Today’s Special: Corn Dogs

Months ago, when I contemplated living in Montgomery, I worried about the food I’d find.  Or not find.  Olive oil, good bread, Italian sausage, just to name three items on my worry list.

The good news is that I don’t feel deprived.  The produce is fine, and varied.  Between Publix and Fresh Market, one can find most things one might crave.  Within reason, of course.  You can get “fresh” mozzarella, but it’s the kind of fresh you get in Costco, not the fresh you get in Pastosa.  In other words, it wasn’t made this morning and kept until an hour ago in its watery birthing waters.  But, hey, at least I’m not in Minnesota, where my nephew and his wife report the food outlook is grim.

Speaking of Pastosa, I wouldn’t mind some of those grilled artichokes, or the roasted olives, or the stuffed manicotti. 

On the other hand, the South has its own comfort food.  It’s fat.  In the form of bacon, cheese, mayo, butter.  And its in just about everything. 

One of the best places to experience this is during lunch at the Commerce Cafeteria, also know as the Montgomery Catering Company.   The lunchroom is in the Alabama State Commerce Building, conveniently located right across the street from my office.  Other places for lunch are at least three blocks distant, so this one is the default lunch stop.

There’s a sandwich and salad counter,  a grill counter, a hot food table, and two soups daily.  Brunetta presides over the sandwiches and salads, and apparently prepares many of the special salads too.  On Friday I succumbed to her crunchy/crispy chicken salad–chicken salad with a mayo dressing and cheddar cheese mixed in, served with strips of bacon lying on top.  I went for the lean version and asked for it on top of salad greens.  Other people have it as a sandwich, often grilled so that the cheese melts and binds it together more firmly.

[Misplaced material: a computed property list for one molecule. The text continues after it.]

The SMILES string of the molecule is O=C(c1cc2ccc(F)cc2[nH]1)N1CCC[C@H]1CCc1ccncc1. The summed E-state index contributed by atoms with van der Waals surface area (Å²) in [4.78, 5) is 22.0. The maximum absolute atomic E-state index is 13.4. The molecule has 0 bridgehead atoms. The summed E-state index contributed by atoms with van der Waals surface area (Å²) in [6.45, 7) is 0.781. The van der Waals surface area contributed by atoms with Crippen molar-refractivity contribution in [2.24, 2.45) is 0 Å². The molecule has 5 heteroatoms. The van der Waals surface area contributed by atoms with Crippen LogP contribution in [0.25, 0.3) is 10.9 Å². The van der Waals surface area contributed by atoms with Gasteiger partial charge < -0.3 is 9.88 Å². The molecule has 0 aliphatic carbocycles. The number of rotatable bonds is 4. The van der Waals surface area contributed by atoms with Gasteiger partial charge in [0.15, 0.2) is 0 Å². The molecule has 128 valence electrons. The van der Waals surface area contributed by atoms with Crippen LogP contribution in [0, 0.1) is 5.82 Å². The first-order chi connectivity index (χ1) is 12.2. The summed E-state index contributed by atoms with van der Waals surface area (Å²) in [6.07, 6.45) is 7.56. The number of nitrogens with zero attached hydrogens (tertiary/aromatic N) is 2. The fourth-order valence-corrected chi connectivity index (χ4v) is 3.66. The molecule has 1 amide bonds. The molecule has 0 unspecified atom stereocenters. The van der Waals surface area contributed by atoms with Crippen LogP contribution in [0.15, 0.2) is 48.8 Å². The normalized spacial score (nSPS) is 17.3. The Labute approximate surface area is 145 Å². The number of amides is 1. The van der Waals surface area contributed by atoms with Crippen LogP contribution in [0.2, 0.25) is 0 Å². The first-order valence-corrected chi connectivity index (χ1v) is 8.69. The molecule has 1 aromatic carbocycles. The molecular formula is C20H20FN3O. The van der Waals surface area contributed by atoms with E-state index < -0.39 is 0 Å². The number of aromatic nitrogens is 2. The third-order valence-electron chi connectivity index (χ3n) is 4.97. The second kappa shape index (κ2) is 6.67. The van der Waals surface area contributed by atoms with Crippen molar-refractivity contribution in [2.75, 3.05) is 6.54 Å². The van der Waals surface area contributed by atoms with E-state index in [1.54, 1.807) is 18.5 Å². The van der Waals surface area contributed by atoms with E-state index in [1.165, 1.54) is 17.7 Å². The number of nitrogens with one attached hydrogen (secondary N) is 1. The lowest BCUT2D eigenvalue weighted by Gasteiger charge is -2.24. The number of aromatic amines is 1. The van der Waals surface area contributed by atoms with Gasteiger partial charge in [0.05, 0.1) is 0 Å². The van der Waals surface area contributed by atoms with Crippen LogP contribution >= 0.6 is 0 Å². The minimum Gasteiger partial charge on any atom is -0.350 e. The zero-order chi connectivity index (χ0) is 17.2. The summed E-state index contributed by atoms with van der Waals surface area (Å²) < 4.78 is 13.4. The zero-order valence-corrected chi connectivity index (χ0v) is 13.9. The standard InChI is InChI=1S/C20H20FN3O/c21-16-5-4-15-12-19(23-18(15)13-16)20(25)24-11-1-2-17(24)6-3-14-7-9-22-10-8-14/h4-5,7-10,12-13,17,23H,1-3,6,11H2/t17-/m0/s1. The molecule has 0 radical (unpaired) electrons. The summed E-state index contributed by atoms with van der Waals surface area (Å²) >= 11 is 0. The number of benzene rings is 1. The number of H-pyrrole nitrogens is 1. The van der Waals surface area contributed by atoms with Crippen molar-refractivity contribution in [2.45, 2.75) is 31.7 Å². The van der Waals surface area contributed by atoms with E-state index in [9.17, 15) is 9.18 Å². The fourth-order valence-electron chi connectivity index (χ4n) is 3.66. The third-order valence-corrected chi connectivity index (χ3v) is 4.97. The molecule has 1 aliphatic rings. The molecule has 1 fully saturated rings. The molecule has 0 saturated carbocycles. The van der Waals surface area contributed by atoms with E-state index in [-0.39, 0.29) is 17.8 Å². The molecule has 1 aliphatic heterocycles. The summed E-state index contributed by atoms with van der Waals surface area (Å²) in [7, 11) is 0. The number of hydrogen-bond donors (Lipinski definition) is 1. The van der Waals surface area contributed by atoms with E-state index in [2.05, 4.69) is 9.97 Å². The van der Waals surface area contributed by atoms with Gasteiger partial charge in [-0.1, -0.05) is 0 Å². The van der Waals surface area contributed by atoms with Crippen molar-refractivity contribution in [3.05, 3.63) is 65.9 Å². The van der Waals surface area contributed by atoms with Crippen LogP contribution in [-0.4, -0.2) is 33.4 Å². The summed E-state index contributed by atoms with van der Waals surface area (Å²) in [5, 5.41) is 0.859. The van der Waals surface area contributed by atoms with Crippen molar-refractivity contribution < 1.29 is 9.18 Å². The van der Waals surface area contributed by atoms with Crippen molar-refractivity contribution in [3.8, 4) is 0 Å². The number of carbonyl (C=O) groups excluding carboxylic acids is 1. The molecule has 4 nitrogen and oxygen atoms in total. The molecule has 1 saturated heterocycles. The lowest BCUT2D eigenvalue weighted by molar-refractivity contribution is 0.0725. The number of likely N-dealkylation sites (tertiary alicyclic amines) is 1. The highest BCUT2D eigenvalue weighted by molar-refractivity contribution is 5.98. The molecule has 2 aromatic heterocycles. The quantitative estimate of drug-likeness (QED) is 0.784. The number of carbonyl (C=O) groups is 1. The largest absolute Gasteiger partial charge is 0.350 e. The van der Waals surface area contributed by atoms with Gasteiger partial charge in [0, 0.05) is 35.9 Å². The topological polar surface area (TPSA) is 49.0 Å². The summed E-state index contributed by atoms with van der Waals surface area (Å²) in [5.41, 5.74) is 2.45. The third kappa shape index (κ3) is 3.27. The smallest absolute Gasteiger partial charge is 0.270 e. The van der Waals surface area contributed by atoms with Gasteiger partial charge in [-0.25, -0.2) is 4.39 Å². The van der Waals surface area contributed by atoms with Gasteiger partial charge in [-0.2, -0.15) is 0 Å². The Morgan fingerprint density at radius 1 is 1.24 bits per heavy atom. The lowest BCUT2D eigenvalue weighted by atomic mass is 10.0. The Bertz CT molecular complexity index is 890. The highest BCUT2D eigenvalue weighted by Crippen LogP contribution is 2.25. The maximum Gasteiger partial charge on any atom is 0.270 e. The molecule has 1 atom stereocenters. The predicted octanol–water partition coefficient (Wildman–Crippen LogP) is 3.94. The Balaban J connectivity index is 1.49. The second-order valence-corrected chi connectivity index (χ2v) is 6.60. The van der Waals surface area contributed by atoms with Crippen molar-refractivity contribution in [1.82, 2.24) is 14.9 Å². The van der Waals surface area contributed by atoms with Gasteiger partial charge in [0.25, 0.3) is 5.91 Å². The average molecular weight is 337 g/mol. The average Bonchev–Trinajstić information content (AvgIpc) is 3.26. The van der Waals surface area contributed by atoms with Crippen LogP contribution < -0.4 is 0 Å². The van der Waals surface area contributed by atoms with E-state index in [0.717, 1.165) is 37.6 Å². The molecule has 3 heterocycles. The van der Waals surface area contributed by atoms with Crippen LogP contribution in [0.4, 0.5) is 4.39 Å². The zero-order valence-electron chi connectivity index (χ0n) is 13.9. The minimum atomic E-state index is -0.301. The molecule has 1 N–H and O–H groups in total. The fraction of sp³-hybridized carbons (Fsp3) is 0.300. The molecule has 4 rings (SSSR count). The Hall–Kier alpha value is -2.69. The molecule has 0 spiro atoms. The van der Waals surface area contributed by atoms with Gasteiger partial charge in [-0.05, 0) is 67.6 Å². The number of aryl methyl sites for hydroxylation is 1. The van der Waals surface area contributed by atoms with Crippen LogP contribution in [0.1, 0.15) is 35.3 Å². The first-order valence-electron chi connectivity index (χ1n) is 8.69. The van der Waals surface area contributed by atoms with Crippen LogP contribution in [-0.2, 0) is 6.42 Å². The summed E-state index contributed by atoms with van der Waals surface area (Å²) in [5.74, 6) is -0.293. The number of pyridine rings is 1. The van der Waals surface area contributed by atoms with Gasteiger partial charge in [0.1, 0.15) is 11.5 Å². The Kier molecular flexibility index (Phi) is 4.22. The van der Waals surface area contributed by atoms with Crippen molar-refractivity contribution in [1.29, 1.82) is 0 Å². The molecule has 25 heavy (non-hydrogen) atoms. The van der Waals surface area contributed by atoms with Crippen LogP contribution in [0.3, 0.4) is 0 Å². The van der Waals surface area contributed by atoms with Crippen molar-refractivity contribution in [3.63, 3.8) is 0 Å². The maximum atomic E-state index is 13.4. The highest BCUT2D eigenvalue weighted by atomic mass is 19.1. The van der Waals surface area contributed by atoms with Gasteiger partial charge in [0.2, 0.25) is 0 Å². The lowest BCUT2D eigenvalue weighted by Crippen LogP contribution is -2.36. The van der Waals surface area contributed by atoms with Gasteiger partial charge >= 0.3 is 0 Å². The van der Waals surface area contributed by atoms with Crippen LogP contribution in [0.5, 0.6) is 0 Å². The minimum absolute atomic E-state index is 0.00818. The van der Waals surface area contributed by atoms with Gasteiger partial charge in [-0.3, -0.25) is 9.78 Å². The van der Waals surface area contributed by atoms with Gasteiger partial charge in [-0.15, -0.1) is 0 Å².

On Fridays, the hot table has deep-fried catfish, which is hard to resist, especially with that tartar sauce they serve with it.  The catfish comes with hush puppies and two sides.  So I got greens–cooked with bacon, of course–and fried okra.

Yesterday, the grill featured corn dogs.  There are depths to which I will not stoop.

Sometimes I long for variety and accompany colleagues to one of the many handful of lunch places downtown.  These are, literally, lunch places.  They are not open for dinner, and few are open for breakfast.  Since Montgomery begins eating lunch at 11:30 and finishes by 1:00, I have yet to figure out how these places make any money.

One, called Mama’s Sack Lunches, offers sandwiches either “sacked” or not.   Sacked brings them in a paper bag with a bag of chips.   By sandwiches, we’re not talking NYC choices:  no Le Pain Quotidien, or Cafe Europa or even, alas, Pax.  No buffalo or santa fe chicken wraps.  No fresh mozz with vine ripened tomatoes and basil on a half french loaf.  No grilled veggies on ciabiatta bread. 

No, Montgomery sandwiches are exotic if they include smoked turkey.  In fact, they remind me of the plain sandwiches my mother made when I was in 5th grade.  For some reason, I think of all circa-1965 sandwiches as plain like these.  Most Montgomery lunch places offer a choice of bread — white, wheat, even sour dough.  Excited by the prospect of a taste of San Francisco, I ordered a smoked turkey and cheese sandwich on sour dough.  What appeared was a perfectly square sandwich on soft bread that looked very white.  Who knew Wonder made sour dough?


3 Responses

  1. Should I presume that Weight Watchers does a good business in your neck of the woods?

  2. If you don’t start bagging your own lunch soon, Maureen…you are going to be sorry. That fried chicken salad sounds great…and you can feel nearly virtuous eating it, I’ll bet, compared with everything else.

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